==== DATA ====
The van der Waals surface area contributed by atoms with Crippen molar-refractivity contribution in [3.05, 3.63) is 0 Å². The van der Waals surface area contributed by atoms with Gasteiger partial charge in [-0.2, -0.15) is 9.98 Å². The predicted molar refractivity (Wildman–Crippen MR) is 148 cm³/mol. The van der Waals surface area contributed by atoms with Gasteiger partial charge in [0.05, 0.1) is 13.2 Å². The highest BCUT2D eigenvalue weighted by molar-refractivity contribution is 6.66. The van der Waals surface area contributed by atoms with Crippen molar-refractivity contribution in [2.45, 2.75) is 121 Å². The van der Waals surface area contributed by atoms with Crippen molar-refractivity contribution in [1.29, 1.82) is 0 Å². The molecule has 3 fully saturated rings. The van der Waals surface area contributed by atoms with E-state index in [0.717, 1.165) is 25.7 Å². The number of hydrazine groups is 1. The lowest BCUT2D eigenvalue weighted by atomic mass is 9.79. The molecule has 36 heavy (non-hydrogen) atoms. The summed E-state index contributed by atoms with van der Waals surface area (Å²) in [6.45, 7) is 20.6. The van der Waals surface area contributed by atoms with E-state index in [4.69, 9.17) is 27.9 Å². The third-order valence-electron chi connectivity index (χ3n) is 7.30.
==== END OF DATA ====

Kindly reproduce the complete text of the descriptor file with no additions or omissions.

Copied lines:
The van der Waals surface area contributed by atoms with Crippen molar-refractivity contribution in [3.05, 3.63) is 0 Å². The van der Waals surface area contributed by atoms with Gasteiger partial charge in [-0.2, -0.15) is 9.98 Å². The predicted molar refractivity (Wildman–Crippen MR) is 148 cm³/mol. The van der Waals surface area contributed by atoms with Gasteiger partial charge in [0.05, 0.1) is 13.2 Å². The highest BCUT2D eigenvalue weighted by molar-refractivity contribution is 6.66. The van der Waals surface area contributed by atoms with Crippen molar-refractivity contribution in [2.45, 2.75) is 121 Å². The van der Waals surface area contributed by atoms with Crippen molar-refractivity contribution in [1.29, 1.82) is 0 Å². The molecule has 3 fully saturated rings. The van der Waals surface area contributed by atoms with E-state index in [0.717, 1.165) is 25.7 Å². The number of hydrazine groups is 1. The lowest BCUT2D eigenvalue weighted by atomic mass is 9.79. The molecule has 36 heavy (non-hydrogen) atoms. The summed E-state index contributed by atoms with van der Waals surface area (Å²) in [6.45, 7) is 20.6. The van der Waals surface area contributed by atoms with E-state index in [4.69, 9.17) is 27.9 Å². The third-order valence-electron chi connectivity index (χ3n) is 7.30.